Q.(i) A sells to B on 5th March, 'all the hay standing on my land in a particular enclosure: the hay to be cut and carried by B after two weeks and the price of Rs.500/- to be paid on 15th April. The hay was destroyed by fire before it was cut. A sues B for the price after the due date. Decide.

(ii) A, a dealer at Chandigarh, places an order with B, a trader at Delhi, for the supply of certain goods on the terms; "F.O.R. Delhi. Payment against documents". B delivers the specified goods to the Railways at Delhi for transmission to A, the consignee, and sends the railways receipt to his Bank at Chandigarh for handing over the same to A against payment. Intimation is also rent separately to A. The goods are destroyed by fire before these are loaded in the wagons at Delhi. A dishonours the documents. B sues A for the price of the goods. Will B succeed? Give reasons. (D.J.S. 1989)


Q.(a) What is meant by sale by Sample? What are the conditions implied in such a sale?

(b) Vulcanized rubber material was agreed to be sold in rolls 40 ft. long under the description of linatex and with a small soft piece as sample. Following a request from the buyers, the sellers sent ten rolls directly to a customer of the buyers to whom it had been resold by description and the same sample. The customer rejected the goods on the ground that the rolls were crinkly, hard and folded. The sellers sued the buyers for price. The Court found that a sample process of heating and pressing would correct the defects. Was the customer justified in rejecting the goods? Can the buyers avoid payment altogether or must they be content with a reduction in price?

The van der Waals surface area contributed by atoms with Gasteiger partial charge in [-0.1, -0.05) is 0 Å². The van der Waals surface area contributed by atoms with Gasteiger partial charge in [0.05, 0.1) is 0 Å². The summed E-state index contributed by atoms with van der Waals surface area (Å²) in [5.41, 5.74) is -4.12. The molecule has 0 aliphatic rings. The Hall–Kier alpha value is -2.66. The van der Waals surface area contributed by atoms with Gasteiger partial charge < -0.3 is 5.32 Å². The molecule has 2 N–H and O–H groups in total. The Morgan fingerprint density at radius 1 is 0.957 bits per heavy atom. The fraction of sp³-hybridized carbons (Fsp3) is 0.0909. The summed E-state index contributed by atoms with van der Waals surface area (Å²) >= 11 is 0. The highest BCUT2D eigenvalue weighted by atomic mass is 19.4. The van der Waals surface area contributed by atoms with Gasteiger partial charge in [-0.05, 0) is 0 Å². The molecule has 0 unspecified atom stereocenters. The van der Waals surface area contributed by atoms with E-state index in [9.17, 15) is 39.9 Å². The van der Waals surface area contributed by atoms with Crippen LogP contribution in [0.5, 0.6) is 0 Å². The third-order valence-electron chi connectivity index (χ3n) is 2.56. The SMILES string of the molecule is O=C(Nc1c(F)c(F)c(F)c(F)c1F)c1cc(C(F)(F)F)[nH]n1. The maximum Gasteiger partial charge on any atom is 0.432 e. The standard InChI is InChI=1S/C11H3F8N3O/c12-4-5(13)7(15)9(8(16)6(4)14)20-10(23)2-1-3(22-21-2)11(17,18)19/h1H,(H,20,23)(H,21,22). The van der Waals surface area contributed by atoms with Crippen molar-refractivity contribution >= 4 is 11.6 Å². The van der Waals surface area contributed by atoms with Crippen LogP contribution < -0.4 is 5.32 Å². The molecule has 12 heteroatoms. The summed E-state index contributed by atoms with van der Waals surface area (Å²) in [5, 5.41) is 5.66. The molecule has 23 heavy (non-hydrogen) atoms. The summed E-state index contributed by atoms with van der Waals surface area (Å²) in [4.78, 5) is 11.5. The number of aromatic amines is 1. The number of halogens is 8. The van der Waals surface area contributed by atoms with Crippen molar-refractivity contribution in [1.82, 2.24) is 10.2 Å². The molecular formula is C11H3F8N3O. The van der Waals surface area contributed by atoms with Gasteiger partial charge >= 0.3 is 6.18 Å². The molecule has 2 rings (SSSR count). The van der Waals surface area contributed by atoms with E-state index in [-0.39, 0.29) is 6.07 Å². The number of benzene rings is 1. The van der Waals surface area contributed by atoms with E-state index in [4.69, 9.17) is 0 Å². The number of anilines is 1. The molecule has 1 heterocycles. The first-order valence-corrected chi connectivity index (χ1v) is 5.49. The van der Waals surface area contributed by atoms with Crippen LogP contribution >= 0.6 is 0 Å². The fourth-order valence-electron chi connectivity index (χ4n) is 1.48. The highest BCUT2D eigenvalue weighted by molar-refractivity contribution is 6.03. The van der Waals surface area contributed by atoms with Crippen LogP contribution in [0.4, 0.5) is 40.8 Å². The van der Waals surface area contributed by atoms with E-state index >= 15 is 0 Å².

(c) What are the exceptions to the rule of Caveat Emptor?

(d) A sold 50 bales of cotton on credit and kept them in his warehouse on rent charged to the buyer. Before the period of credit expired, buyer sold away 15 bales and became insolvent. A seeks to exercise his lien on the remaining bales in the warehouse for the price of 50 bales and the rent in arrears. Advise A. (D.J.S. 1990)


Q.(a) "Risk prima facie passes with property". Explain. What are the exceptions to this principle?

(b) X contracted to sell to Y the stock of Firewood for Rs.8,000/-. Y allowed X to keep all Firewood in X's premises so long as it is not lifted by him (Y) after making payment. In the meantime, fire took place and all firewood was destroyed. X claims amount of Rs.8,000/- from Y. Y refuses to pay. X files a suit. Will X succeed. Give reasons.

(c) X brought a horse for Y for Rs.5,000/- from Z stipulating for five days trial. The horse was delivered to X but before the expiration of those five days, the horse died without any fault on the part of X. Then Z sued X for recovery of Rs.5,000/-. Decide.

(d) 'X' in Madras writes to 'Y' at Bombay to send to 'X' a packet of patent medicine. 'Y' accordingly sends the packet, 'X' finds some defect in the medicines. Can 'X' receive the price of medicines from 'Y'. (D.J.S. 1991)


Q. What are the rules regarding transfer of property in goods as per Sale of Goods Act. (D.J.S. 1996)